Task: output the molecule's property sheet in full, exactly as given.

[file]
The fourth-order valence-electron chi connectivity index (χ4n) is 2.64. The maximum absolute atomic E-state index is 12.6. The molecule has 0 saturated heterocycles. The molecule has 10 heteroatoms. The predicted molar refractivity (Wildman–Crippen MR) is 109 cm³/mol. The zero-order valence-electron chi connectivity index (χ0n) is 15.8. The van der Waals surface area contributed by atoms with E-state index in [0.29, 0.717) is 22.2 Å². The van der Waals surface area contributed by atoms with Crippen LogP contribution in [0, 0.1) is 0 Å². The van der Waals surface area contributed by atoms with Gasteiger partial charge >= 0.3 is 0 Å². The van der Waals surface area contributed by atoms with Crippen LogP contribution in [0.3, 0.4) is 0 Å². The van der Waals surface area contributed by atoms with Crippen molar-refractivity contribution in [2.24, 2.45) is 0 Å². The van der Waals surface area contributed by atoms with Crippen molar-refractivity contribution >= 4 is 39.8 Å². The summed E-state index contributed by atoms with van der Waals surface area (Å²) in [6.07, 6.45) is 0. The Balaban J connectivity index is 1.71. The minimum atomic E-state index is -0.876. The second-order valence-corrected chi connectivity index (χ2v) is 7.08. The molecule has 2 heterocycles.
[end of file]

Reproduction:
The fourth-order valence-electron chi connectivity index (χ4n) is 2.64. The maximum absolute atomic E-state index is 12.6. The molecule has 0 saturated heterocycles. The molecule has 10 heteroatoms. The predicted molar refractivity (Wildman–Crippen MR) is 109 cm³/mol. The zero-order valence-electron chi connectivity index (χ0n) is 15.8. The van der Waals surface area contributed by atoms with E-state index in [0.29, 0.717) is 22.2 Å². The van der Waals surface area contributed by atoms with Crippen LogP contribution in [0, 0.1) is 0 Å². The van der Waals surface area contributed by atoms with Gasteiger partial charge >= 0.3 is 0 Å². The van der Waals surface area contributed by atoms with Crippen LogP contribution in [0.3, 0.4) is 0 Å². The van der Waals surface area contributed by atoms with Crippen molar-refractivity contribution in [2.24, 2.45) is 0 Å². The van der Waals surface area contributed by atoms with Crippen molar-refractivity contribution >= 4 is 39.8 Å². The summed E-state index contributed by atoms with van der Waals surface area (Å²) in [6.07, 6.45) is 0. The Balaban J connectivity index is 1.71. The minimum atomic E-state index is -0.876. The second-order valence-corrected chi connectivity index (χ2v) is 7.08. The molecule has 2 heterocycles.